This is the title of a fairly interesting paper, the conclusions of which I would summarise as follows: after the collapse of the Soviet Union there was a sudden drop in the number of papers published by Americans working in fields which had been popular in the Soviet Union, which did not happen in fields which were unpopular there. Their papers were also less cited, and they moved to less prestigious institutions. Collaborating with Soviet immigrants afforded some but not total protection from this effect. Remarkably (and not entirely irrelevantly for me; I’m actually a data point in the paper, and my advisor is actually mentioned by name) this effect was transmitted to students: students after the fall of the Soviet Union wrote more (and more cited) papers if their advisor had immigrated to the US than if they had an American advisor who works topics popular among Soviets (with students that had American advisors working in topics unpopular with Soviets were in between).

This is obviously a very crude analysis (for example, “fields” means top level AMS Subject Class groups, which we all know are deeply flawed), but it’s still a very interesting, and to me at least slightly counter-intuitive conclusion. The authors suggest that the immigration of Soviet mathematicians to the US had a slightly negative effect on the number of papers written by all mathematicians in the US (the immigrants didn’t write enough to make up for the drop amongst American authors), which is not at all what I would have expected.

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At least thinking about it after the fact, the relatively small change in the number of papers published does not seem so surprising to me.

What this suggests to me is that, at least over the long term among large groups of mathematicians, research productivity measured in terms of papers depends much more on how conducive employment conditions are to research than on some nebulous personal research ability. I really have no doubt that if the professors at Williams who taught me as an undergrad or my former colleagues at St. Olaf had been working at research universities, their research productivity would have been much higher. (They also would have been less happy with their jobs.)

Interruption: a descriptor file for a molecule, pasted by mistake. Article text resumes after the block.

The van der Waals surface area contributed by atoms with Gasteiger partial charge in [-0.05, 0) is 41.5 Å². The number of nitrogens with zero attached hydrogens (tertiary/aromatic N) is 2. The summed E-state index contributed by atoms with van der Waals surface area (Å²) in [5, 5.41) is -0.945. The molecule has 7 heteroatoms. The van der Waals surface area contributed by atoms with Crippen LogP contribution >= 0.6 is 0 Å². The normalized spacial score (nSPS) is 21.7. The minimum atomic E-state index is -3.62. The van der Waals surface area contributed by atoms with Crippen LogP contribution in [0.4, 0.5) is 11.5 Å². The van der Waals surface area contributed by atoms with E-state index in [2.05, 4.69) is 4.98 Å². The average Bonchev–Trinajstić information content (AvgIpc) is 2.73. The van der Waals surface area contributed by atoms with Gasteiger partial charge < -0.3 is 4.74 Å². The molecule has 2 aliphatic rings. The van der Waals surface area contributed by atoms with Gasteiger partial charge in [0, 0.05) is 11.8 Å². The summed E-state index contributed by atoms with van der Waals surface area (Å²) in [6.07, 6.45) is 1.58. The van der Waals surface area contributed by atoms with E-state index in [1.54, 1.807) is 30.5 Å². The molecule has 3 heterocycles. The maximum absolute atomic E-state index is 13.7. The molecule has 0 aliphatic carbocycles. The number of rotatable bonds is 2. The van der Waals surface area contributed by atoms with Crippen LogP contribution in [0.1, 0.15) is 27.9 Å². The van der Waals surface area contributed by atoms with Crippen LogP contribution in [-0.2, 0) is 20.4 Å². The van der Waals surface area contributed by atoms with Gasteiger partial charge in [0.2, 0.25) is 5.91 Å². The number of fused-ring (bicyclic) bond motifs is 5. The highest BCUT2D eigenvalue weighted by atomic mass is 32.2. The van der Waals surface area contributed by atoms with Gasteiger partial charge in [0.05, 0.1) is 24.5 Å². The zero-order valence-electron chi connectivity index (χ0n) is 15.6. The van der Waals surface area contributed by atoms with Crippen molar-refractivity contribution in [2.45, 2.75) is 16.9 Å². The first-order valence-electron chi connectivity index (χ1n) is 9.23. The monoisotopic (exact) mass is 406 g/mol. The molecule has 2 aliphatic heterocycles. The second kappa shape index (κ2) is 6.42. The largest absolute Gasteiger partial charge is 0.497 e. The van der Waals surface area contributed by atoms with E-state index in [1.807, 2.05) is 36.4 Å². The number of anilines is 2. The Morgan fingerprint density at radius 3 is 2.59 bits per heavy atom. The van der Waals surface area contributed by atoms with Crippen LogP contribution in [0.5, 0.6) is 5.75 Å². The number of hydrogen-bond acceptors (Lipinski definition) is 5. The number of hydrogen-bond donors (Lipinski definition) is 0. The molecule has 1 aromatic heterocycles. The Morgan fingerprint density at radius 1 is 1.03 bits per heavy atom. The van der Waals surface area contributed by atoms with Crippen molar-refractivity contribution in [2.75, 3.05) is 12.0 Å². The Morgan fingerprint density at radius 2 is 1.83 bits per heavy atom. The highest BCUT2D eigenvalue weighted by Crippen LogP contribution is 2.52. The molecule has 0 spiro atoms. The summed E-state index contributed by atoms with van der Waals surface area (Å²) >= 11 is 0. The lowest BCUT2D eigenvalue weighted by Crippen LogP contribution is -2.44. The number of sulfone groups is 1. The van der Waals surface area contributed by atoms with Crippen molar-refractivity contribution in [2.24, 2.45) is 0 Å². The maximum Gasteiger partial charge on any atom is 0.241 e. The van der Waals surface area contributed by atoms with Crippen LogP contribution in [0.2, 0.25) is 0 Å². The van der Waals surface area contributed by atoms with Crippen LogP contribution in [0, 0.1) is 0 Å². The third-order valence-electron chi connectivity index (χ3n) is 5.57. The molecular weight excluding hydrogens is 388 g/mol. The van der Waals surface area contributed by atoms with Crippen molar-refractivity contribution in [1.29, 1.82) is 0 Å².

Given that the number of research university jobs has remained essentially constant (and perhaps even declined slightly), it is not surprising that total research productivity has remained essentially constant. If a Soviet mathematician got a job at Berkeley, displacing someone who displaced someone who displaced someone who ended up at Bowling Green State, who in turn through another chain of displacements landed someone at a community college, then it is not surprising that the Soviet mathematician publishes more than the person displaced to the community college (cancelling all the equalities in between), nor is it surprising that the Soviet mathematician’s students publish more than the students from Bowling Green. (Remember that the Soviet “community college level mathematicians” stayed in the Soviet Union.)

In addition, many mathematicians who are displaced from research universities take less mathematical industry positions from which they rarely if at all publish rather than work at less prestigious departments.

I would like to see the data, and especially the data on students, controlled (or regression analyzed) for institution. I realize there just may not be enough data to do this in a statistically reliable way.

When i visited first time the US in 1987 i have discovered that it was a time of serious financial problems in math departments in the US. I was told that the reason is that “detente” between US and USSR caused very serious cut in the US military budget and this affected math departments. So it was generally difficult time on math jobs market. Simultaneously it was a time when russian mathematians started to come.

The paper is very interesting indeed and seems to have sound data to back up its conclusions, but one thing struck me as rather bizarre: in a footnote on page 8 it is stated

“Algebraic Geometry, a field of relative U.S. excellence, provides another example of the persistence of history dependence. The Summary Report of the Panel on Soviet Mathematics (Lefschetz 1961, p.IV-2) explains that: “in no part of mathematics is the Soviet Union weaker than in algebraic geometry. No significant contributions have ever … come from there.” This was not only true in 1961, but, as Figure I demonstrates, it remained true in the 1980s.”

Given that the BBDG decomposition theorem was proven in the early 1980s, largely on Soviet soil with half the authors Soviet mathematicians, this seems to be very far from the truth!

Johan-

One sparrow doesn’t make a summer. Furthermore, the authors of the study were using top level AMS classifications, which puts Beilinson, Bernstein and Deligne under 32, “Several complex variables and analytic spaces,” a topic with a much higher ratio of Soviet papers to American ones.

Another sparrow, or perhaps giant bird of prey: the Torelli theorem for K3 surfaces by Piatetski-Shapiro and Shafarevich. (I also found this assertion about algebraic geometry rather strange.)